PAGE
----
Mountain bicycle rear suspension dynamics and their effect on cyclists

Titlestad, John Karl (2001) Mountain bicycle rear suspension dynamics and their effect on cyclists. MSc(R) thesis, University of Glasgow.

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Abstract

The research documented in this report was conducted to understand better the anomaly between the predicted benefits of rear suspension systems for mountain bicycles and the preferred choice of rigid framed mountain bicycles by professional cyclists in the Union Cycliste Internationale (U.C.I.) world cup and world championship events. To investigate the effects of rear suspension systems, a rig was designed on which two mountain bicycles were tested, one with (SU) and one without (HT) a rear suspension system. The purpose of this rig was to isolate the effects of rear wheel impact in order to conduct comparative performance tests of the bicycles with a number of cyclists. The rig held the front forks of the bicycle under test vertical and stationary while the rear wheel travelled on a large diameter roller. 'No bump' tests were conducted with the roller covered by carpet and with a drag load provided by a friction belt, while for the 'bump' tests wooden strips were attached across the surface of the roller and the friction belt was removed. Subjects, aged 22.3 +/-2.54 years, performed bump and no bump tests with both bicycles under sub-maximal conditions. The physiological and psychological effects on cyclists riding the two types of bicycle on the simulated track of the rig were measured by the cyclists' oxygen consumption (VO2), heart rate, RPE (Borg 6-20 scale), and comfort (scale 1-5) rating. The dynamic behaviour of the bicycles was also observed by measuring the vertical acceleration of the saddle and handlebars, the chain tension, tangential crank velocity at the pedals, the force applied to the front mounting braclcet and the tangential surface velocity of the roller. A DADS model of the bicycle/rider dynamics was developed and the results from this model were compared with the measured dynamic behaviour of the two bicycles. Results from the bump tests show a significant advantage for the SU bicycle over the HT bicycle in oxygen consumption (9.14 ml -- kg-1--min-1, P < 0.001), heart rate (34.43 beats -- min-1, P < 0.001), energy expenditure (14.43 KJ-- min-1), RPE (1.83, P < 0.05), comfort (1.87, P < 0.001), maximum saddle and handle bar acceleration (1.45 and 0.54 g's respectively) and displacement (11.8 and 7.5 mm respectively), maximum and mean pedal force (122 and 59 N respectively) and mean pedal power output (64 Watts), and the horizontal force of bump impact measured at the front mounting bracket (197 N). During the no bump test there was a small (2.18 ml o kg-1 o min-1 and 2.97 KJ o min-1 respectively) but significant (P < 0.005 and P < 0.025 respectively) increase in oxygen consumption and energy expenditure of the subject on the SU bicycle but no significant difference between the bicycles in the heart rate, RPE or comfort of the subject. There was a significant (P < 0.025 and P < 0.05 respectively) but small increase in the maximum and mean pedal force (34 and 16 N respectively) and mean pedal power output (14 Watts, P < 0.025) for the HT bicycle. There was no significant difference between the other mechanical values. The physiological, psychological, mechanical and simulation results correlated well for the bump test. The results from the rig simulation confirmed that energy was lost from each bump impact and proved a useful tool in the analysis of the mechanical results, with which they correlated well. The physiological and mechanical results show that the SU bicycle offers significant advantages over the HT bicycle during the bump test. The results for the no bump test do not correlate for some variables, but the differences are very small between the two bicycles.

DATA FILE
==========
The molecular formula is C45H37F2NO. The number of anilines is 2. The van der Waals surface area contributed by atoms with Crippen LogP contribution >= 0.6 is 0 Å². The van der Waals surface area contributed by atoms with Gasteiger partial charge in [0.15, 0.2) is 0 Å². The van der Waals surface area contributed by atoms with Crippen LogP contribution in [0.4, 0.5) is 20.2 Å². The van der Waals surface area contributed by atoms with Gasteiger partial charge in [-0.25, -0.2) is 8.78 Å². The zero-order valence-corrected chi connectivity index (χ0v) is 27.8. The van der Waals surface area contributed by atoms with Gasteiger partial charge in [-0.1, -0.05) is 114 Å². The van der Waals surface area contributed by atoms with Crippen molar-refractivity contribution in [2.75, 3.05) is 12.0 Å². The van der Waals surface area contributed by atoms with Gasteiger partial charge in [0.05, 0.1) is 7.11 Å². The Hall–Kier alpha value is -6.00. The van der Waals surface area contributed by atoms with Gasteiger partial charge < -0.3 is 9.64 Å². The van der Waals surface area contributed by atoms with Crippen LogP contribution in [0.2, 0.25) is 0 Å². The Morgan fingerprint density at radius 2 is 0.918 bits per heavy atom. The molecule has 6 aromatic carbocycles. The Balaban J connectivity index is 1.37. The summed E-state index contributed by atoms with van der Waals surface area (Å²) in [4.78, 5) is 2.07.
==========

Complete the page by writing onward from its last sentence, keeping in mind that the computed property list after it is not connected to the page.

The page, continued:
Item Type: Thesis (MSc(R))
Qualification Level: Masters
Additional Information: Adviser: A R Whittaker
Keywords: Mechanical engineering
Date of Award: 2001
Depositing User: Enlighten Team
Unique ID: glathesis:2001-73234
Copyright: Copyright of this thesis is held by the author.
Date Deposited: 14 Jun 2019 08:56
Last Modified: 14 Jun 2019 08:56
URI: http://theses.gla.ac.uk/id/eprint/73234

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